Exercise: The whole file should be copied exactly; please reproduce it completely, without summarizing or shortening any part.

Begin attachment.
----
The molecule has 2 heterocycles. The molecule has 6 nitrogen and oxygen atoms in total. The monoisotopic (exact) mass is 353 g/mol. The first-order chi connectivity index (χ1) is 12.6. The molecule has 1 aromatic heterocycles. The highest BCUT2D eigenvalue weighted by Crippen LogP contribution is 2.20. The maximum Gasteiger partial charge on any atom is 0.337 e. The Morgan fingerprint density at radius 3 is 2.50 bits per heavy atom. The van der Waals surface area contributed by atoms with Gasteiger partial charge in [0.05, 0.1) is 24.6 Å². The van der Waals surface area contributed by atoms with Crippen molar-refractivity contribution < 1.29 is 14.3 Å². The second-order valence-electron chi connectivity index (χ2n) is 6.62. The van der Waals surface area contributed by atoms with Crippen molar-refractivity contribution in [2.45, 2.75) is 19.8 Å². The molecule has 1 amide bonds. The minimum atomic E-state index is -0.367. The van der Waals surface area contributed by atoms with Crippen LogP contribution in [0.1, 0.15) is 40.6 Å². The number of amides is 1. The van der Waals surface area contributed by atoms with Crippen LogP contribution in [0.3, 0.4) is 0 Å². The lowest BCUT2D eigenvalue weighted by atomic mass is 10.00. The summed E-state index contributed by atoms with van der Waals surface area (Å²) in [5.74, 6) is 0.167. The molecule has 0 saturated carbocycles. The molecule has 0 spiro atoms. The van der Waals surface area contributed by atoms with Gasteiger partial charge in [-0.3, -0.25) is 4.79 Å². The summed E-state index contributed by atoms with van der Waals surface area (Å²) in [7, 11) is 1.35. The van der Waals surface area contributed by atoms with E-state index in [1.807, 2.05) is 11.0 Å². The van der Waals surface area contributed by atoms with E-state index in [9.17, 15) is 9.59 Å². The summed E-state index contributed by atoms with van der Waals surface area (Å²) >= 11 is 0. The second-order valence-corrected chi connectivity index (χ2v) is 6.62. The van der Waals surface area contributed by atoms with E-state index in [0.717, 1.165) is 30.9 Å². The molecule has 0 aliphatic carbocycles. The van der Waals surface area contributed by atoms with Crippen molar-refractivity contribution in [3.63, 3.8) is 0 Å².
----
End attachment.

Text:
The molecule has 2 heterocycles. The molecule has 6 nitrogen and oxygen atoms in total. The monoisotopic (exact) mass is 353 g/mol. The first-order chi connectivity index (χ1) is 12.6. The molecule has 1 aromatic heterocycles. The highest BCUT2D eigenvalue weighted by Crippen LogP contribution is 2.20. The maximum Gasteiger partial charge on any atom is 0.337 e. The Morgan fingerprint density at radius 3 is 2.50 bits per heavy atom. The van der Waals surface area contributed by atoms with Gasteiger partial charge in [0.05, 0.1) is 24.6 Å². The van der Waals surface area contributed by atoms with Crippen molar-refractivity contribution < 1.29 is 14.3 Å². The second-order valence-electron chi connectivity index (χ2n) is 6.62. The van der Waals surface area contributed by atoms with Crippen molar-refractivity contribution in [2.45, 2.75) is 19.8 Å². The molecule has 1 amide bonds. The minimum atomic E-state index is -0.367. The van der Waals surface area contributed by atoms with Crippen LogP contribution in [0.1, 0.15) is 40.6 Å². The number of amides is 1. The van der Waals surface area contributed by atoms with Crippen LogP contribution in [0.3, 0.4) is 0 Å². The lowest BCUT2D eigenvalue weighted by atomic mass is 10.00. The summed E-state index contributed by atoms with van der Waals surface area (Å²) in [5.74, 6) is 0.167. The molecule has 0 saturated carbocycles. The molecule has 0 spiro atoms. The van der Waals surface area contributed by atoms with Gasteiger partial charge in [-0.3, -0.25) is 4.79 Å². The summed E-state index contributed by atoms with van der Waals surface area (Å²) in [7, 11) is 1.35. The van der Waals surface area contributed by atoms with E-state index in [1.807, 2.05) is 11.0 Å². The van der Waals surface area contributed by atoms with E-state index in [9.17, 15) is 9.59 Å². The summed E-state index contributed by atoms with van der Waals surface area (Å²) >= 11 is 0. The second-order valence-corrected chi connectivity index (χ2v) is 6.62. The van der Waals surface area contributed by atoms with E-state index in [0.717, 1.165) is 30.9 Å². The molecule has 0 aliphatic carbocycles. The van der Waals surface area contributed by atoms with Crippen molar-refractivity contribution in [3.63, 3.8) is 0 Å².